What does the Bible say about shaving

Topic overview

Nobody knows what Jesus really looked like: there is no reference to this in the New Testament. Even the church fathers of the first and second centuries do not give any information about Jesus' appearance, and consequently also not about his beard - probably to avoid unwanted veneration of images.

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The historian Karl Brunner imagines him to be beardless: “A well-groomed young man of the Jewish middle class in the Roman cultural area tended to have no beard,” he told ORF.at. As a carpenter, Jesus belonged to this shift, as did his disciples. At the time, shaving was expensive and reserved for the wealthier, so people probably only shaved once a week. If Jesus was buried before the Passover feast, as the Bible says, his beard at the time of the crucifixion is most likely a kind of three-day beard, because shortly before the feast, shaving would have been a religious duty, according to Brunner. But Jesus would not have come to that anymore.

Ancient representations: once with, once without

Just as interesting as considerations about the actual beard status of the historical Jesus is the question of the iconography, the pictorial representation of his person. Instead of pictures of himself, Christ was initially represented in ancient times by his symbols such as the fish, a cross or his monogram.

In the apocryphal writings (texts that revolve around biblical subjects but do not formally belong to the Bible) there is a description of Jesus as a handsome young man. In early depictions from the third century onwards, Jesus is often shown in the garb of the “good shepherd”. He usually doesn't wear a beard and has short hair, in keeping with the Roman tradition. In this unspecific manifestation, the youthful Jesus is often compared with the Greek singer-hero Orpheus.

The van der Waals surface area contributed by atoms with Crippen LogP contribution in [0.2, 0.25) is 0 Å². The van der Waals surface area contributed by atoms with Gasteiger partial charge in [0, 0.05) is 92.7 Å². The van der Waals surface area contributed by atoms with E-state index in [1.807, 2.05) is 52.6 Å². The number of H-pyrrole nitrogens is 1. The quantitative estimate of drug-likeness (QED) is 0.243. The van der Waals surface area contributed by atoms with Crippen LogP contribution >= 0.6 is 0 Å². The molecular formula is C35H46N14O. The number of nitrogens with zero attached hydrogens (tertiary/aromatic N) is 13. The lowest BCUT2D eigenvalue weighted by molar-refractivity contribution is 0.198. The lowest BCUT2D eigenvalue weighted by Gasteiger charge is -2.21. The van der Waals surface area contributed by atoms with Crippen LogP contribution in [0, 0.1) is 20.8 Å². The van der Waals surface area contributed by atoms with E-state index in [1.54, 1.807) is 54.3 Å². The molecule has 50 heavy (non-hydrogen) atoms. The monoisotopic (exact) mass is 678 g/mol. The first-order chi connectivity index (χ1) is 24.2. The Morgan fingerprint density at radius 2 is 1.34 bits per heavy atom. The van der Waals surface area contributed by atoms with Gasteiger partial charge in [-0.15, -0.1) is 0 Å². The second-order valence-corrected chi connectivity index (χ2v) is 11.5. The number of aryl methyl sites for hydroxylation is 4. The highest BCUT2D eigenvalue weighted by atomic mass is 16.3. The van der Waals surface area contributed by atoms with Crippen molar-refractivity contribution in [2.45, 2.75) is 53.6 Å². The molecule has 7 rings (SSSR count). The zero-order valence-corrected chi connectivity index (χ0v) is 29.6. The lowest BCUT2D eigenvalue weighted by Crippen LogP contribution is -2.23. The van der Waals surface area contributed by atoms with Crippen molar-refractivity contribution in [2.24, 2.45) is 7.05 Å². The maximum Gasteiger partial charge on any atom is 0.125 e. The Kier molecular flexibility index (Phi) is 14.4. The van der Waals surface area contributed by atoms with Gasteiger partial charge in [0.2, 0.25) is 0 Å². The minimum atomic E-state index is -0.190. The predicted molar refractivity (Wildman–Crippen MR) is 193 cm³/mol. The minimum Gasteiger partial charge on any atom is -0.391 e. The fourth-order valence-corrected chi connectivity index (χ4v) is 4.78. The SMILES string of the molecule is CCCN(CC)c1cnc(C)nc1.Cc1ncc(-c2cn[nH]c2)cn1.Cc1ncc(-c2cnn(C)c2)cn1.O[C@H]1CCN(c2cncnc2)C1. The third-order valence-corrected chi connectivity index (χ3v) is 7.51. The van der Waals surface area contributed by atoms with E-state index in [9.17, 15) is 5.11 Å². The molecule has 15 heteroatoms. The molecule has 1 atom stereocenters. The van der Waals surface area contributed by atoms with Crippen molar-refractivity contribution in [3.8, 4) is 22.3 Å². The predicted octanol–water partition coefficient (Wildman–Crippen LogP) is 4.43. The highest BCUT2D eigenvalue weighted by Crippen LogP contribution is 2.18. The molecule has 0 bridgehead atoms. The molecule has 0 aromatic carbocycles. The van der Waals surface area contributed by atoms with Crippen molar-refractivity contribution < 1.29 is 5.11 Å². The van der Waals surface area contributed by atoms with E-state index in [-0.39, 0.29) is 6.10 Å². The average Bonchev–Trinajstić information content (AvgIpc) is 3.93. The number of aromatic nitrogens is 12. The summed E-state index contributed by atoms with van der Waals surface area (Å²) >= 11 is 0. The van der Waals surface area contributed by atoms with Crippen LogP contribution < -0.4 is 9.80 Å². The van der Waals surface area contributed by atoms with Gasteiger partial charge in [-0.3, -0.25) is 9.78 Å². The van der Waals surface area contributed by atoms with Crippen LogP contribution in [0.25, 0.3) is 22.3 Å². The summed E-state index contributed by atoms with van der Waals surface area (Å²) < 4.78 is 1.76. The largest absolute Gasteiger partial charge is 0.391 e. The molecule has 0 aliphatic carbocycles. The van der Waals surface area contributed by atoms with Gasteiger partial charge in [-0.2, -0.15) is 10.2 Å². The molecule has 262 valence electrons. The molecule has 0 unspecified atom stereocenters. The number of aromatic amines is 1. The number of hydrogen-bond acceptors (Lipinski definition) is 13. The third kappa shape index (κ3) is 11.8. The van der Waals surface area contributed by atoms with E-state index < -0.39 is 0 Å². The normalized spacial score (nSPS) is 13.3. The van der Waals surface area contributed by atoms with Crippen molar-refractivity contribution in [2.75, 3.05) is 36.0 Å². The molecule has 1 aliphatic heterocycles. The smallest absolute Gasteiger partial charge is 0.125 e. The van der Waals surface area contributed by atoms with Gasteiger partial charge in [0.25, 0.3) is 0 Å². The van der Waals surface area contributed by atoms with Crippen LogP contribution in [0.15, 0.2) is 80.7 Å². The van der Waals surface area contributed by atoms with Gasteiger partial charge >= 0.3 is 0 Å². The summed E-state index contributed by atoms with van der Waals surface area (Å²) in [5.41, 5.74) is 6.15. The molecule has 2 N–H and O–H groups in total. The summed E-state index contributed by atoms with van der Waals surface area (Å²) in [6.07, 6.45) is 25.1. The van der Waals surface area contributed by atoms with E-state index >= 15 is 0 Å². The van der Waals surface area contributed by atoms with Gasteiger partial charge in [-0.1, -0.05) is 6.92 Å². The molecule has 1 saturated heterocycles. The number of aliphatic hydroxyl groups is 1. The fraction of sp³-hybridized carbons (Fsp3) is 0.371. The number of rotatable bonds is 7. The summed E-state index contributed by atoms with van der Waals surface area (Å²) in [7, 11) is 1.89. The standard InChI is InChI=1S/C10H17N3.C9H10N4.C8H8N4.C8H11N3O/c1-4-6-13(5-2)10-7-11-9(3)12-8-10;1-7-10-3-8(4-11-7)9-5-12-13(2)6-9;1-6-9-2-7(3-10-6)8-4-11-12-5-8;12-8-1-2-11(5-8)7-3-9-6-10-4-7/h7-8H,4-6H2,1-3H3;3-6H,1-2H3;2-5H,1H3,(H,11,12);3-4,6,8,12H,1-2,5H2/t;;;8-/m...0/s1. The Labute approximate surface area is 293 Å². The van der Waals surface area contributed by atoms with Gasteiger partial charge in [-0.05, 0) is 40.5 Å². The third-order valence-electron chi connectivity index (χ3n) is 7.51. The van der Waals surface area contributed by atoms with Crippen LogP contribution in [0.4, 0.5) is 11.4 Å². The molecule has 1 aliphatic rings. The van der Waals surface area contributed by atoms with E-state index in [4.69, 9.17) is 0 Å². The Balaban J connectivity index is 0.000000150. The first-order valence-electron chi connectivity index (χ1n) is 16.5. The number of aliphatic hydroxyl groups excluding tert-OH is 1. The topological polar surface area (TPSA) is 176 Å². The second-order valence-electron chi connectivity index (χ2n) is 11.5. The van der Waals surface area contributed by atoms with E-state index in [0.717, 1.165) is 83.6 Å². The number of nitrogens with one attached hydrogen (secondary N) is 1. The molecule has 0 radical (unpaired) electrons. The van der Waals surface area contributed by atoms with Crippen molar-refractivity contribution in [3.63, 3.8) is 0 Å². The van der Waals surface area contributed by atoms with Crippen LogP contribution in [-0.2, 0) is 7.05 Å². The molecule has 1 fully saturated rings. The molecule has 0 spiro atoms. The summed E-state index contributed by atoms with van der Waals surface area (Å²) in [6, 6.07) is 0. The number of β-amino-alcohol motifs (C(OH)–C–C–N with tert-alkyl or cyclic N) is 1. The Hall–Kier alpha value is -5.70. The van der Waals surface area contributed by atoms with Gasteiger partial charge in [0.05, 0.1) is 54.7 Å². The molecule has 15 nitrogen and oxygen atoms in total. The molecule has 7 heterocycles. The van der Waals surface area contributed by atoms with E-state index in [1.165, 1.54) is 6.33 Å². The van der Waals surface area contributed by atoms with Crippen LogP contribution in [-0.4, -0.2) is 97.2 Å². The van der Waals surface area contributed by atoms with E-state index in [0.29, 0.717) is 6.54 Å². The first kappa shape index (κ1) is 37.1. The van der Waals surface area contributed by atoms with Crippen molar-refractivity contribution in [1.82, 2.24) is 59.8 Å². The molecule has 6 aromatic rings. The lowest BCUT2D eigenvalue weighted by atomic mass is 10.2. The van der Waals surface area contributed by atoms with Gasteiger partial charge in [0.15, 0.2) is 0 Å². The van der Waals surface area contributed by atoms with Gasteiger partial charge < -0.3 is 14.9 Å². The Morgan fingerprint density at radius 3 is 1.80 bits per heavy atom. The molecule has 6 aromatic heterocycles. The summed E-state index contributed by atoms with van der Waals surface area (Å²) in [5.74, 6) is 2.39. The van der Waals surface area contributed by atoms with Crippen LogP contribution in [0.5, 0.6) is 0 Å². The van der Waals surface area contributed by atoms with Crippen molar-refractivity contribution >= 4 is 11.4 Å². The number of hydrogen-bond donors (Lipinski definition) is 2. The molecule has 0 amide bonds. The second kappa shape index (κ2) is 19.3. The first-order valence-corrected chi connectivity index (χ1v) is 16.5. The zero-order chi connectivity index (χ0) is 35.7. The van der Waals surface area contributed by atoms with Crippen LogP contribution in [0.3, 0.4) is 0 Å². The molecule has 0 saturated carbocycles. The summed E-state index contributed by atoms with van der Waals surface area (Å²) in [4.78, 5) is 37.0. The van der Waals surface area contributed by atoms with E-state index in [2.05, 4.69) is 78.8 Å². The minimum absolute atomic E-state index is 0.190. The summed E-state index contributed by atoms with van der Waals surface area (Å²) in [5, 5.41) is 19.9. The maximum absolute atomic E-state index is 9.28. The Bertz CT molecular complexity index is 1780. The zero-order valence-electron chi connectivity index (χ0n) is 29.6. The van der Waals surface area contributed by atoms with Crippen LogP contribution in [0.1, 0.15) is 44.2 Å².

Public domain; picturedesk.com/United Archives / DEA

Jesus as the "good shepherd" in a depiction from the third century (left) and a crucifixion scene by Bernardino Luini (approx. 1481 to approx. 1532)

In the representations of late antiquity, the appearance of Jesus still varies greatly. He is just as often shown as an agile and beardless youth in the tradition of images of the Greek god Apollo as as a wise, sedate beard. The oldest two crucifixion images that can be dated with certainty date from the fifth century. One of them, a wooden relief from Rome around 430, shows Jesus with a beard, the second, an ivory work from Italy from 420 to 430, shows him with a smooth face.

A portrait, not made by human hands

The idea that there was a divine power inherent in an image of Jesus that was as faithful as possible gained increasing followers from the fourth century onwards in Byzantium. Images of Christ in tombs and households, even on robes, became common. This made the question of his appearance more urgent.

The desire to “know” the face of Christ was met by the spread of acheiropoiets in the sixth century. These images or imprints on walls, bricks and pillars, which according to legend were not created by human hands but “by divine intervention”, appeared in Syria and Asia Minor and mostly depicted Jesus or Mary. One of the most famous Acheiropoiets is the Abgar image , a supposed imprint of Jesus Christ's face on a cloth.

by-sa Hephaestos le Bancal; Public domain

The picture of Abgar (left) and the handkerchief of Veronica (right) are models for the icons of the Eastern Church